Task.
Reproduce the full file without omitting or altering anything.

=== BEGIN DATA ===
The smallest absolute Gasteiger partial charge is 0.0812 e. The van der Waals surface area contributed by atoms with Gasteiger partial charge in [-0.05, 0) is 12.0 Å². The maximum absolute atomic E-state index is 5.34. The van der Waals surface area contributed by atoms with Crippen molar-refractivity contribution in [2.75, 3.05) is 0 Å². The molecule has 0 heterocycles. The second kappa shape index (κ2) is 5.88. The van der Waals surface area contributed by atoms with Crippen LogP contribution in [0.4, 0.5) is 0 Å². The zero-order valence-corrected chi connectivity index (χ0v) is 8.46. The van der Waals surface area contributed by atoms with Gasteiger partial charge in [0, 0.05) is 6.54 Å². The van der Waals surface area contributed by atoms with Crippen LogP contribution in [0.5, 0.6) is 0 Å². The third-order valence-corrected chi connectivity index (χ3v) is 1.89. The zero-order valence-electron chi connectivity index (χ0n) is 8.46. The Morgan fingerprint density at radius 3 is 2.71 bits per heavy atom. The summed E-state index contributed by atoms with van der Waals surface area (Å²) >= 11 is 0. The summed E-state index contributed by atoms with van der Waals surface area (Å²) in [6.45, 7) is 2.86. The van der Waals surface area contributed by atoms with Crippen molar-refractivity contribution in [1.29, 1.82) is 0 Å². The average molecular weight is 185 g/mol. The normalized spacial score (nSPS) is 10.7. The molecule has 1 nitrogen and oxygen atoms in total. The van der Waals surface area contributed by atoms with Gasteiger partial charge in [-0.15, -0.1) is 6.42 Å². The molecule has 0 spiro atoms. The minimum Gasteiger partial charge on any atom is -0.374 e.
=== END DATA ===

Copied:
The smallest absolute Gasteiger partial charge is 0.0812 e. The van der Waals surface area contributed by atoms with Gasteiger partial charge in [-0.05, 0) is 12.0 Å². The maximum absolute atomic E-state index is 5.34. The van der Waals surface area contributed by atoms with Crippen molar-refractivity contribution in [2.75, 3.05) is 0 Å². The molecule has 0 heterocycles. The second kappa shape index (κ2) is 5.88. The van der Waals surface area contributed by atoms with Crippen LogP contribution in [0.4, 0.5) is 0 Å². The zero-order valence-corrected chi connectivity index (χ0v) is 8.46. The van der Waals surface area contributed by atoms with Gasteiger partial charge in [0, 0.05) is 6.54 Å². The van der Waals surface area contributed by atoms with Crippen LogP contribution in [0.5, 0.6) is 0 Å². The third-order valence-corrected chi connectivity index (χ3v) is 1.89. The zero-order valence-electron chi connectivity index (χ0n) is 8.46. The Morgan fingerprint density at radius 3 is 2.71 bits per heavy atom. The summed E-state index contributed by atoms with van der Waals surface area (Å²) >= 11 is 0. The summed E-state index contributed by atoms with van der Waals surface area (Å²) in [6.45, 7) is 2.86. The van der Waals surface area contributed by atoms with Crippen molar-refractivity contribution in [1.29, 1.82) is 0 Å². The average molecular weight is 185 g/mol. The normalized spacial score (nSPS) is 10.7. The molecule has 1 nitrogen and oxygen atoms in total. The van der Waals surface area contributed by atoms with Gasteiger partial charge in [-0.15, -0.1) is 6.42 Å². The molecule has 0 spiro atoms. The minimum Gasteiger partial charge on any atom is -0.374 e.